This system of equations (with retarded fields) was studied by Synge; he calculated numerically motion of point proton and electron, influenced by mutual EM interaction. Since there is no Lorentz-Abraham term, the system loses energy more slowly than the Larmor formula would suggest. (The Larmor formula is based on Poynting's formulae; neither are valid for point particles in this theory).

With protons and atoms it is known they are not point objects, so this equation of motion cannot be exact, only approximate. However, in macroscopic settings (accelerators, charged particles moving in Earth's magnetosphere) where this equation is usually used, the expected error due to neglecting the self-interaction is usually so tiny that it is safely ignored together with other small details, such as magnetic moment interacting with magnetic field gradient.

With electrons, there is a possibility these are in fact point particles (based on low-energy experiments, the size is thought to be less than 1e-18 m) so the above equation could be exact. In any case, there is no evidence that the equation is wrong in macroscopic settings; the radiation damping observed in accelerators can be explained as a result of mutual interaction of electrons in the bunch. (The Lorentz-Abraham force being observed for the whole bunch - extended particle with charged parts).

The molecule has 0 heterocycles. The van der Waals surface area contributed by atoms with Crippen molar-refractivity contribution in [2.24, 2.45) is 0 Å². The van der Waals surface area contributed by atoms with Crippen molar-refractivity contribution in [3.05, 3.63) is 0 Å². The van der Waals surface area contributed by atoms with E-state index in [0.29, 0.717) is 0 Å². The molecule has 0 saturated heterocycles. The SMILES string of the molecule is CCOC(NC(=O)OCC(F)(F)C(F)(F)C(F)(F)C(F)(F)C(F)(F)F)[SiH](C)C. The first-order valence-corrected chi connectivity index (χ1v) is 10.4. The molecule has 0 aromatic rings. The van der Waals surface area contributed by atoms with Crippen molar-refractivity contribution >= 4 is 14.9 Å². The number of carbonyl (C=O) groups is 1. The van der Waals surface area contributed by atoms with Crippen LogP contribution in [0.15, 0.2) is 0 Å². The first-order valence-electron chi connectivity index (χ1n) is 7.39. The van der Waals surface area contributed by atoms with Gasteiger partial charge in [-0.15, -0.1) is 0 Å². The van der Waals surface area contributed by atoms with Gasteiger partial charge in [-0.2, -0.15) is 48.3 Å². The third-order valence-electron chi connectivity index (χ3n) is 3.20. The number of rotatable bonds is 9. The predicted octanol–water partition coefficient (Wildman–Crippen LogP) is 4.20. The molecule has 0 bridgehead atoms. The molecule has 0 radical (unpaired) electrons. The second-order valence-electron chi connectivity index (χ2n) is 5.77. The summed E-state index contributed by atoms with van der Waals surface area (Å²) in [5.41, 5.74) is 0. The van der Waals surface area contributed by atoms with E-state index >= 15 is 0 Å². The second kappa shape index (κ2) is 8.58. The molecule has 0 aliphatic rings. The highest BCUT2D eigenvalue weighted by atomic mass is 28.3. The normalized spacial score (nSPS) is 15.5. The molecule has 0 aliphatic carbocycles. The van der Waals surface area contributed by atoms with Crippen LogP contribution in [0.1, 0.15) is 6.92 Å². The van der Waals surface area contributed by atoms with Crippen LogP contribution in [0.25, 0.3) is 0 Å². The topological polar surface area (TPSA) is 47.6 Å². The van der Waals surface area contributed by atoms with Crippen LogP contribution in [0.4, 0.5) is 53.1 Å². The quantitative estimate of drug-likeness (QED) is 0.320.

• If we consider a motion of a point-like charge in a unifrom magnetic field, then your model equation will provide a perpetulum mobile thing. – Vladimir Kalitvianski Jun 28 '18 at 14:01
• @VladimirKalitvianski, Frenkelian theories (point particle theories with no self-interaction of single point particle) obey local conservation of energy. The energy is just defined differently - single particle in uniform magnetic field will circle indefinitely, it will have radiation field, but if the source of the magnetic field is fixed and no other particles get into picture, net energy radiated will be 0. – Ján Lalinský Jun 28 '18 at 14:42
• ... if the source of the magnetic field is fixed and no other particles get into picture, net energy radiated will be 0. That's the problem! In order to not have radiation, one has to modify the Maxwell equations too, and certainly into a wrong direction. – Vladimir Kalitvianski Jun 28 '18 at 15:23
• I don't follow what you mean. Charge orbiting in magnetic field will produce radiation according to Maxwell's equations. The good property of this theory is that the particle circles indefinitely and the radiation it produces is carrying 0 energy to infinity, in the special case of fixed uniform magnetic field. If the source of the magnetic field moves, well then some energy may escape to infinity and the particle may slow down, but that is OK too. There is no modification of Maxwell's equations and no violation of energy conservation, if that is your concern. So where is the problem? – Ján Lalinský Jun 28 '18 at 15:40
• You state that the net radiated energy is zero. In other words, no radiation at all. Thus the variable EMF is purely reactive in this case. For that one has to modify the Maxwell equations since here we have a time-dependent dipole radiation. The best classical fit to this experimental situation ares equations or radiation friction force by Landau-Lifshitz, which are reduced to $\dot{\vec{F}}_{\rm{ext}}$, à la Lorentz radiative friction that gives the line width. – Vladimir Kalitvianski Jun 28 '18 at 15:55